Don’t Panic on Pirate Planet: A look at some Classic Doctor Who (1978-1979)

cyborg with red cape - Doctor Who Pirate PlanetEpisode: Pirate Planet
Directed by: Pennant Roberts
Written by: Douglas Adams
With Tom Baker as the Fourth Doctor
Mary Tamm as 1st Romana companion (and her amazing eyebrows)
First Aired: September 1978


Science fiction author Douglas Adams wrote several Doctor Who episodes. This first happened in 1978, just months after the original Hitchhiker’s Guide to the Galaxy radio series began to broadcast.

This greatly pleases me, for it is a nexus in time and space of so many things that I love.

It is said that Adams sent the Doctor Who office a script from the HHGG, resulting in a commission to write a DW serial.  Out of that commission came Pirate Planet, a four-episode serial with Fourth Doctor Tom Baker.  It premiered September of 1978, about six months after the Hitchhiker’s Guide radio show began to air.  Each episode is around 25 minutes long.

Pirate Planet is premium science fiction cheese, ripe with the humor of Douglas Adams.  The premise is that Zanak, an evil, parasitic world, is materializing around planets that are wealthy in desirable minerals, which are then crushed into physics-defying ultra dense masses as those minerals are mined out. The vast majority of Zanak’s population is completely unaware of this, used to cheering on a regular basis for the most recently announced ‘New Golden Age.’

In search of a piece of the Key to Time (the major arc of season 16), The Fourth Doctor, companion Romana (the first) and dearly beloved K9 arrive precisely where and when the world Calufrax should be.  Unfortunately for Calufrax, the planet had recently been identified as rich in the mineral Zanak needed most urgently, and was being harvested.

The Doctor and his friends quickly discover their adversaries, who rule Zanak from ‘The Bridge,’ led by the cyborg Captain.  The Captain has some delightful minions, and may I remind you, dear reader, of a certain species of intergalactic highway-building bureaucrats.  The dialogue is all twisted up and dried out with that delightful late 70’s British humor.

pale man in yellow cloakDid I mention the zombies?  There are telepathic zombies.  Sort of.

The Captain will not stop invoking the Sky Demon and his various body parts.  My personal favorite by the end of the serial was the ‘left frontal lobe of the Sky Demon,” and there may just be an overly obscure DIY t-shirt in my future.  Anyone with the good sense to go watch Pirate Planet after you’re done hanging out with me must come back and comment on your favorite invocation of the Sky Demon.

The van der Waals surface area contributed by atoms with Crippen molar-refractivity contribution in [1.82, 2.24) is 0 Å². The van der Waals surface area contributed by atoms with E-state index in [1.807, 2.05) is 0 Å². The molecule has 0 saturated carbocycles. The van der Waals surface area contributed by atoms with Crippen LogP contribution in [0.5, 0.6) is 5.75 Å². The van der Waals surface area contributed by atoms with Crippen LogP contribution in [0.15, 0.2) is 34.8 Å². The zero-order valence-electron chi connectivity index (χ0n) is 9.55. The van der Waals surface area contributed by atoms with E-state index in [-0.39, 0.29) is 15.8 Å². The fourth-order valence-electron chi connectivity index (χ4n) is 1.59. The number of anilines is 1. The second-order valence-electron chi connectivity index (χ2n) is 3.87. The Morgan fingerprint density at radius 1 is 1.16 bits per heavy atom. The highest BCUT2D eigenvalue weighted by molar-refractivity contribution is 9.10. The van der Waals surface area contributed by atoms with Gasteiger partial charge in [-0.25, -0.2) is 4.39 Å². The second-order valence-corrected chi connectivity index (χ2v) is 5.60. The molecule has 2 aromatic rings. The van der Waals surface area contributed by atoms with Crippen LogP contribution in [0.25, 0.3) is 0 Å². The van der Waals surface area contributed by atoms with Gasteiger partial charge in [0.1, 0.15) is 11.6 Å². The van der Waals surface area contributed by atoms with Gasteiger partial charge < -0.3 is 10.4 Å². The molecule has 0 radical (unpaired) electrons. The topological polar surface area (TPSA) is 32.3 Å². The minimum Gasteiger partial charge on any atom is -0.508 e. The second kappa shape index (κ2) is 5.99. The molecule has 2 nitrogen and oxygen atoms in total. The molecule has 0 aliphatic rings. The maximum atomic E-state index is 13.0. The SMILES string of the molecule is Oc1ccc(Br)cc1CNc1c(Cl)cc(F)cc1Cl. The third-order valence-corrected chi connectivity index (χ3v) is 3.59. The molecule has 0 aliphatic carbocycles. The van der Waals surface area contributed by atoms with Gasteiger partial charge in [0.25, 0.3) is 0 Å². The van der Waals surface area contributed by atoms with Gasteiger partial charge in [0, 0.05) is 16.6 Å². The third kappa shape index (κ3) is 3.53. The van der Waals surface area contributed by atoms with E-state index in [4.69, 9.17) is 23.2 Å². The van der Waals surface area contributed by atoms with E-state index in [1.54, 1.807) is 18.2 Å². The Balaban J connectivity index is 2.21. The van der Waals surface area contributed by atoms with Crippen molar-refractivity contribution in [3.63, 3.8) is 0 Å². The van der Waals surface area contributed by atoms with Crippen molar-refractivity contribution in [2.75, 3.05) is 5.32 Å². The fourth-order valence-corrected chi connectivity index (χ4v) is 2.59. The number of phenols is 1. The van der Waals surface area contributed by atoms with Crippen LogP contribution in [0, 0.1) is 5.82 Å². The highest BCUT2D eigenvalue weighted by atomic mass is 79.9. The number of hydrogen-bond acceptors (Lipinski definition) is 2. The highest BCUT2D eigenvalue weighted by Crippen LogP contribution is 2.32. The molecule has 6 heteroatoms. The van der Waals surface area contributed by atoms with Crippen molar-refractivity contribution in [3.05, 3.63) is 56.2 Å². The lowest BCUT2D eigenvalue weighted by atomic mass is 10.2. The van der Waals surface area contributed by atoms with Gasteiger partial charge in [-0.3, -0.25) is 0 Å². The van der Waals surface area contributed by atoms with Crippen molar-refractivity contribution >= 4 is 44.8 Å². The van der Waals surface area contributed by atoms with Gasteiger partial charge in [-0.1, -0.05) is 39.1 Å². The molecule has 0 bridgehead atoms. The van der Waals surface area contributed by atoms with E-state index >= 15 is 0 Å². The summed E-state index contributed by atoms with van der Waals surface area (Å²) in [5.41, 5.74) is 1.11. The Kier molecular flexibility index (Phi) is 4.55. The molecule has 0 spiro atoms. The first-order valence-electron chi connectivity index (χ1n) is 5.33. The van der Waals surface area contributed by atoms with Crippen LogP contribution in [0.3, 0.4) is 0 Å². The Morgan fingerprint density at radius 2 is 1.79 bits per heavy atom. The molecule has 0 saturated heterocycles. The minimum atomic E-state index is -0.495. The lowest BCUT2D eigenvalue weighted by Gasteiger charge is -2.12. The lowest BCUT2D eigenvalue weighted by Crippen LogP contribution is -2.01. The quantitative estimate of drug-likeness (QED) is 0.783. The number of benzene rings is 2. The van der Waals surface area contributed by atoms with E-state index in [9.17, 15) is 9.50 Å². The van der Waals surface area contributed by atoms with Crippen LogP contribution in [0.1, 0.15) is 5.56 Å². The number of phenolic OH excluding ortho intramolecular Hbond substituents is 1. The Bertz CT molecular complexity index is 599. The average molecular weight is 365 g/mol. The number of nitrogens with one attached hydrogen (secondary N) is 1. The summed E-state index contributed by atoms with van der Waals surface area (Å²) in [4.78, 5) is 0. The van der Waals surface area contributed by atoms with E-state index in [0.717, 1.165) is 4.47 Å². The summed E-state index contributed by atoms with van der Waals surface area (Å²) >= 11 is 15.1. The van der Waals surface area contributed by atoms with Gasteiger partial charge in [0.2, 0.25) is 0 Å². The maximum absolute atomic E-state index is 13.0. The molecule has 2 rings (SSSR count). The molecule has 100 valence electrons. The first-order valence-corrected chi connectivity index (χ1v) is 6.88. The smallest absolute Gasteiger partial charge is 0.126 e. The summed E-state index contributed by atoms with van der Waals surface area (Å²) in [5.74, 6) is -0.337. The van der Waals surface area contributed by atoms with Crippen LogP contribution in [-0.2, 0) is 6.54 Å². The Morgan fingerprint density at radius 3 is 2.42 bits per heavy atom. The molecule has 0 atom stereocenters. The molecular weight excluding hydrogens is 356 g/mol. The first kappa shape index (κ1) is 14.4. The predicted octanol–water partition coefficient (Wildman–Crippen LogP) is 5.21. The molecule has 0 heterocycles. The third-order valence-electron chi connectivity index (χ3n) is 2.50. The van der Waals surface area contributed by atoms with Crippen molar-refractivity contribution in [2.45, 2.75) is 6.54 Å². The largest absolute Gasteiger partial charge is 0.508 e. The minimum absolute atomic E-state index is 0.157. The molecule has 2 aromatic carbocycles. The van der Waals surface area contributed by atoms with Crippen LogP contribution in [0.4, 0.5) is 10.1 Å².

“It’s an economic miracle, of course it’s wrong!”

Then there’s Tom Baker.  Tom Baker’s Fourth Doctor, controlled by the narrative of Douglas Adams.  I can’t really go into that too much without ruining the experience of watching these four episodes.  It’s wonderful, delicious, even.  This serial is, in my opinion, an optimum point for getting acquainted with the Classic Doctor Who.  If you haven’t already done so, you will fall in love with K9 by the end of the story; Adams’ script really brought K9’s personality out, and I’ll just say that there’s some robot vs. robot action involving lasers.

Overall, Pirate Planet is a fantastic starting point for anyone who is ready for an introduction to Classic Doctor Who.  You get to meet one of, if not the, most popular of all the Doctors.  It is well padded with the humor of an acclaimed scifi author whom you’ve hopefully already read (if you haven’t read The Hitchhiker’s Guide to the Galaxy already, please drop whatever it is you are doing and take care of that immediately).  And K9 really gets to show his stuff.

You can find the serial on Netflix under the exact search “Classic Doctor Who: Pirate Planet”.  It is also available on DVD under the title Doctor Who: The Pirate Planet (Story 99) (The Key to Time Series, Part 2) (1975).  It’s probably available for free somewhere, if pirating things with ‘Pirate’ in the title is your thing.

I have slain all your excuses.  Watch this serial.  Praise Douglas Adams. Thank the Doctor for saving us all.  Come back when you’re done to let RBOG know what body part you think would be the most effective way to invoke the Sky Demon.


Doctor Who Trivia:  

Tom Baker’s Dog Fight

Somewhere around the third episode my boyfriend said, “Is that a herpes sore on Tom Baker’s lip?”  According to the DVD commentary, Baker was involved in an altercation with a dog before filming started, and they had to write his split lip in (watch for it in the first episode).  Empowered by the Internet, I relayed a mostly imaginary story of Baker’s bravery against said dog; the fearsome jack russell terrier of fellow DW actor Paul Seeds. So take heart, gentle reader, ,that massive red thing certainly is not a massive herpes sore on Tom Baker’s lip.

That’s a Real Nuclear Power Plant

A nice chunk of the story takes place in the Engine Room, which was filmed inside the Berkeley nuclear power station.  Berkeley would, in about a decade, become the first nuclear power station in the UK to be decommissioned.  The cast was not very happy about this and was generally freaked out for the entire filming of those scenes.  Chernobyl would not happen for another eight years, so I feel that this was senseless paranoia.

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